# What is the $\mathcal Z$-transform of Bessel function $J_0(\alpha n)$ sequence

What is the $\mathcal Z$-transform of the sequence $J_0(\alpha n)$ for $n \in \mathbb{Z}$?

The Fourier transform of zero$^{\rm th}$ order Bessel function $J_0(\alpha x)$ is known to be $\frac{2}{\sqrt{\alpha^2 - \omega^2}}$ for $|\omega| < \alpha$. This has a pole at $\omega = \alpha$. Does this imply that the $\mathcal Z$-transform will also have a pole on the unit circle?

EDIT:

The problem I'm looking at involves discrete samples of Bessel function i.e. $J_0(n)$. How should I proceed to determine its $\mathcal Z$-transform?

• I'm curious, what is the application for this? Mar 23, 2012 at 10:17
• @nibot I am working with isotropic noise model and for 2D case, the noise covariance matrix elements are zeroth order Bessel functions of first kind. An the eigenvalues of the cov. matrix happens to be related to the Z-transform of the Bessel function sequence. Mar 24, 2012 at 12:27

The Taylor expansion for the Bessel function of the first kind and 0th order is $$J_{0}\left ( x \right )= \sum_{m=0}^{\infty }\frac{(-1)^{m}}{(m!)^{^{2}}}\left ( \frac{1}{2}x \right )^{2m}$$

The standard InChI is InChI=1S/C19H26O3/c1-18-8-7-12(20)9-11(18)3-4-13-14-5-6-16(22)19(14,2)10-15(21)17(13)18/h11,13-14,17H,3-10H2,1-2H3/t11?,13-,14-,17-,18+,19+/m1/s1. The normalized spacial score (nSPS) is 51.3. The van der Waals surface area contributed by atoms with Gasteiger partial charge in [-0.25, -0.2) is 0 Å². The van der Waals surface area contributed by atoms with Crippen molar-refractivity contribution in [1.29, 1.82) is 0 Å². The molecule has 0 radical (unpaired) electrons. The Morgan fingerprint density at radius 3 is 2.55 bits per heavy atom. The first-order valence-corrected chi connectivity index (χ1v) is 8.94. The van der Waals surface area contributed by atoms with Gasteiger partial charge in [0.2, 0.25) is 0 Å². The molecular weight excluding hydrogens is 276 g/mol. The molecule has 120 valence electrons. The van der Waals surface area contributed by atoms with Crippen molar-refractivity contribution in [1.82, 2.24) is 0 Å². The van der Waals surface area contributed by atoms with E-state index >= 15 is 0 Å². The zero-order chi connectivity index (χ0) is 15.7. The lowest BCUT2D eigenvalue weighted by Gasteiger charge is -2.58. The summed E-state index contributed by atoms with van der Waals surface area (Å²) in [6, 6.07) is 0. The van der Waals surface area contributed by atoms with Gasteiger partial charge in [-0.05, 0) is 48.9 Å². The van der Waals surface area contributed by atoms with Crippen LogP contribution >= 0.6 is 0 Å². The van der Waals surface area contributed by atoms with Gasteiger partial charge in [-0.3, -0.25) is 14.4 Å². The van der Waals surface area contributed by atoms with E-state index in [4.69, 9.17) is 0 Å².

So you can basically approximate this as the Z-transform of a polynomial.

You can apply the definition of the $\mathcal Z$-transform to an equivalent expression of the Bessel function, or to an approximation.

The equivalent function can be: \begin{align} J_0(x) &= \frac 1\pi\cos\left(x\cos\phi\right)d\phi\\ &=\frac 1\pi\int_0^\pi\left(1-\frac{x^2\cos^2\phi}{2!}+\frac{x^4\cos^4\phi}{4!}-\frac{x^6\cos^6\phi}{6!}+\cdots\right)d\phi \end{align}

Update:

• The approximation for $J_0(x)$ is missing the integral sign in the first step. I am unable to see you to got the approximate Z-transform. I had another idea, using the approximation $J_0(x) = \sqrt(\frac{2}{x \pi} cos(x - \pi/4)$. I tried this approach and ended up with Z-transform involving PolyLogarithmic function. (Used Mathematica). Mar 21, 2012 at 1:02
• I believe the approximation that he's talking about is an approximation for the modified Bessel function of the first kind $I_0(z)$ (if memory serves me). The $z$ is the argument to the function, not $z$ as in $z$-transform. He's pointing out that instead of evaluating the $z$-transform sum directly, you could use some other form that is either equivalent or approximately equivalent to the function of interest that might be easier to transform. Mar 21, 2012 at 1:42